s 116(1)(e) interpreted

Federal Court. This decision interprets in detail the operation of s 116(1)(e): "... the Minister may cancel a visa if he or she is satisfied that... the presence of its holder in Australia is or may be, or would or might be, a risk to ... the health, safety or good order of the Australian community or a segment of the Australian community".

The questions to the Federal Court (FCA) were as follows:

Question 1: May there be circumstances where the risk to health, safety and good order under s 116(1)(e) overlap?

Question 2: Was it open to the Tribunal to rely on the Appellant's status as a dealer in dangerous drugs as the source of the risk to the good order of the Australian community?

Question 3: Can it be said that reliance on past offending alone may not be sufficient to justify cancellation of a visa under s 116(1)(e), depending on the circumstances?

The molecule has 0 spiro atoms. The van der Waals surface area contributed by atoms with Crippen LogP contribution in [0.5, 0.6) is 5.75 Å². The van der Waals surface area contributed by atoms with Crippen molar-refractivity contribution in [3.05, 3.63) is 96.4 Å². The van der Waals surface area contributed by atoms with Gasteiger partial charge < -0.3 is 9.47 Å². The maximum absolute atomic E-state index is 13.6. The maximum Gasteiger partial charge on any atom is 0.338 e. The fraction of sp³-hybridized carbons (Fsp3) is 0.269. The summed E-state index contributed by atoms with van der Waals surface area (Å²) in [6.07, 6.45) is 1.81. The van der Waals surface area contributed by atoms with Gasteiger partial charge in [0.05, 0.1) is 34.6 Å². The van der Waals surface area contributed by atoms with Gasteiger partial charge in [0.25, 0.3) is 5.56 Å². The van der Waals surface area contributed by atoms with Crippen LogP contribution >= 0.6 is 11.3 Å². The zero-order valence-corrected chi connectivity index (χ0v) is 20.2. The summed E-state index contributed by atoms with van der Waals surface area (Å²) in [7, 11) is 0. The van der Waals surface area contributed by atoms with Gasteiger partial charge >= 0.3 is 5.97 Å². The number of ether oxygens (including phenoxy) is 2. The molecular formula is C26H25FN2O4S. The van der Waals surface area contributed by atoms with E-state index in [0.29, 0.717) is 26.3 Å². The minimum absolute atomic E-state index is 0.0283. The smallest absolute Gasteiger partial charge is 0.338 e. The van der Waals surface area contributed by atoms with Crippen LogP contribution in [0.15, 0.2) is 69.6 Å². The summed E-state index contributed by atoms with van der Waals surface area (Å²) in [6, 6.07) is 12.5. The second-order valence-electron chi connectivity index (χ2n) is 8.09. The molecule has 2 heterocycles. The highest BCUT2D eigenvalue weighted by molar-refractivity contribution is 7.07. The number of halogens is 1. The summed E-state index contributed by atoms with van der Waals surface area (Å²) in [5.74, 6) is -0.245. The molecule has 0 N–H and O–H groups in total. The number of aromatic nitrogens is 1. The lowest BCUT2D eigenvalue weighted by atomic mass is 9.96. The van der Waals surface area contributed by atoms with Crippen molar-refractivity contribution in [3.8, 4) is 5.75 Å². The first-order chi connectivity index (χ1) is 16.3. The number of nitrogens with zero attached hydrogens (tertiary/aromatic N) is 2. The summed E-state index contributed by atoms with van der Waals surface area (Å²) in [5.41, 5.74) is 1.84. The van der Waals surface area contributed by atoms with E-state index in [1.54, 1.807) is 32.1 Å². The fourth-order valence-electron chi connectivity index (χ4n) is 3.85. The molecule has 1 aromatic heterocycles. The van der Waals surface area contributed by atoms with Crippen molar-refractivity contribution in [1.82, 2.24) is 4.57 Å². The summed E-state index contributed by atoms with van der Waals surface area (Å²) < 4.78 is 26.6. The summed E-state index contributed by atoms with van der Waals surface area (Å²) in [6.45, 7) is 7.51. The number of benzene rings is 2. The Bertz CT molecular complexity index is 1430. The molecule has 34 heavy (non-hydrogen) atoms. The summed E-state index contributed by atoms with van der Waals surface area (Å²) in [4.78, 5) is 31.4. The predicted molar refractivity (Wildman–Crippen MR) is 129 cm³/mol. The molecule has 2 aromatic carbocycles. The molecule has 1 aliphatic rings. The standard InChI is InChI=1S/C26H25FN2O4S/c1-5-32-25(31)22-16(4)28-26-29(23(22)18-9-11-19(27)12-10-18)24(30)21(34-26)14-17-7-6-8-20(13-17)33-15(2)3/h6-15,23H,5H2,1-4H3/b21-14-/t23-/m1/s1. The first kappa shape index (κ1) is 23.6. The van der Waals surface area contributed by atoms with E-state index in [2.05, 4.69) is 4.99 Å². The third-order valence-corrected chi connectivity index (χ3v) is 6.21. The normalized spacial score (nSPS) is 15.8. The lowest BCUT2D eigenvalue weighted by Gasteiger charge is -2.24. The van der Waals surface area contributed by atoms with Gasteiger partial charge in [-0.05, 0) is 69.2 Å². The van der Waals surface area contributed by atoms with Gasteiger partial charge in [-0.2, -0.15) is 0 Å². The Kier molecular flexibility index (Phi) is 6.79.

Question 4: Can it be said that a conviction for a minor crime is highly unlikely to be sufficient to explain the basis for a finding of risk to good order?

Question 5: In cases where the crime is more serious, but of a kind unlikely to be repeated, can it be said that it may well be necessary for the decision-maker to set out in some detail the basis upon which such conviction supports a finding of risk?

Question 6: Is PAM3 binding on decision-makers in the context of s 116(1)(e)?

Question 7: Is greater caution required in cancelling a visa under s 116(1)(e) on the basis of charges that are not yet proved, as compared to convictions?

Question 8: Can it be said that it may well be necessary for a precise identification of whether the risk is to the Australian community or a particular segment of it, depending on the relevant charges or conviction?

Question 9: May a single past conviction, even in circumstances where the criminal conduct is highly unlikely to be repeated, be sufficient to satisfy the decision maker of the relevant risk under s 116(1)(e) in that such conduct might lead to an adverse reaction by certain members of the Australian society to the offender's presence in Australia?

The FCA answered those questions as follows:

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